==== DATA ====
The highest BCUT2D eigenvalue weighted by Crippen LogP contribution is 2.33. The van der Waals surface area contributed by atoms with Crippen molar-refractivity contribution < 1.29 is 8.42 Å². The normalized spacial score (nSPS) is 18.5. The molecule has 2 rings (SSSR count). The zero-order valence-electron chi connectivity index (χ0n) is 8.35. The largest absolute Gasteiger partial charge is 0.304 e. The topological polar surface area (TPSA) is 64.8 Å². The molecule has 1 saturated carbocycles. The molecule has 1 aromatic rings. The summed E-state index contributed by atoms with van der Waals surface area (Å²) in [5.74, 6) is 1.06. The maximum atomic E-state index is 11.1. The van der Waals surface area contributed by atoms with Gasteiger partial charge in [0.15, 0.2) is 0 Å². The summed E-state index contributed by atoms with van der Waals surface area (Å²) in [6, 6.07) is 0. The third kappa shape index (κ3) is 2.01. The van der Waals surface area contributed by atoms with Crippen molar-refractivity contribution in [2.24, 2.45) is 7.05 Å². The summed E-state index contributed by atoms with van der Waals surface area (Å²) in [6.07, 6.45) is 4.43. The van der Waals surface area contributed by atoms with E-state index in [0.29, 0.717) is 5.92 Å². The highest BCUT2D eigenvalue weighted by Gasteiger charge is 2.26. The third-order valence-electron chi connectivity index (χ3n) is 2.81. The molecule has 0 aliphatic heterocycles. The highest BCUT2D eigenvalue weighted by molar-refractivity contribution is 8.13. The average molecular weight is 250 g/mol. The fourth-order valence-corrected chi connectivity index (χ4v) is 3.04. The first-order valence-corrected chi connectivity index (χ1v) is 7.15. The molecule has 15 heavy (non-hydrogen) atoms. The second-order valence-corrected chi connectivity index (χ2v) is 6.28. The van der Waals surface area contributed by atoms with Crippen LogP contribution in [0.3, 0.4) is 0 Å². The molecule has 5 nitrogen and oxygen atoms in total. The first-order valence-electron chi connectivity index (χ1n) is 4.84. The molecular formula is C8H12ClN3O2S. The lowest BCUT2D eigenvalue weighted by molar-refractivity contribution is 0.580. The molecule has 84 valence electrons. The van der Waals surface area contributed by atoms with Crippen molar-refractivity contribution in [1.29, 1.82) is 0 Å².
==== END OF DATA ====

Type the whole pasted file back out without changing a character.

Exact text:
The highest BCUT2D eigenvalue weighted by Crippen LogP contribution is 2.33. The van der Waals surface area contributed by atoms with Crippen molar-refractivity contribution < 1.29 is 8.42 Å². The normalized spacial score (nSPS) is 18.5. The molecule has 2 rings (SSSR count). The zero-order valence-electron chi connectivity index (χ0n) is 8.35. The largest absolute Gasteiger partial charge is 0.304 e. The topological polar surface area (TPSA) is 64.8 Å². The molecule has 1 saturated carbocycles. The molecule has 1 aromatic rings. The summed E-state index contributed by atoms with van der Waals surface area (Å²) in [5.74, 6) is 1.06. The maximum atomic E-state index is 11.1. The van der Waals surface area contributed by atoms with Gasteiger partial charge in [0.15, 0.2) is 0 Å². The summed E-state index contributed by atoms with van der Waals surface area (Å²) in [6, 6.07) is 0. The third kappa shape index (κ3) is 2.01. The van der Waals surface area contributed by atoms with Crippen molar-refractivity contribution in [2.24, 2.45) is 7.05 Å². The summed E-state index contributed by atoms with van der Waals surface area (Å²) in [6.07, 6.45) is 4.43. The van der Waals surface area contributed by atoms with E-state index in [0.29, 0.717) is 5.92 Å². The highest BCUT2D eigenvalue weighted by Gasteiger charge is 2.26. The third-order valence-electron chi connectivity index (χ3n) is 2.81. The molecule has 0 aliphatic heterocycles. The highest BCUT2D eigenvalue weighted by molar-refractivity contribution is 8.13. The average molecular weight is 250 g/mol. The fourth-order valence-corrected chi connectivity index (χ4v) is 3.04. The first-order valence-corrected chi connectivity index (χ1v) is 7.15. The molecule has 15 heavy (non-hydrogen) atoms. The second-order valence-corrected chi connectivity index (χ2v) is 6.28. The van der Waals surface area contributed by atoms with Crippen LogP contribution in [0.3, 0.4) is 0 Å². The molecule has 5 nitrogen and oxygen atoms in total. The first-order valence-electron chi connectivity index (χ1n) is 4.84. The molecular formula is C8H12ClN3O2S. The lowest BCUT2D eigenvalue weighted by molar-refractivity contribution is 0.580. The molecule has 84 valence electrons. The van der Waals surface area contributed by atoms with Crippen molar-refractivity contribution in [1.29, 1.82) is 0 Å².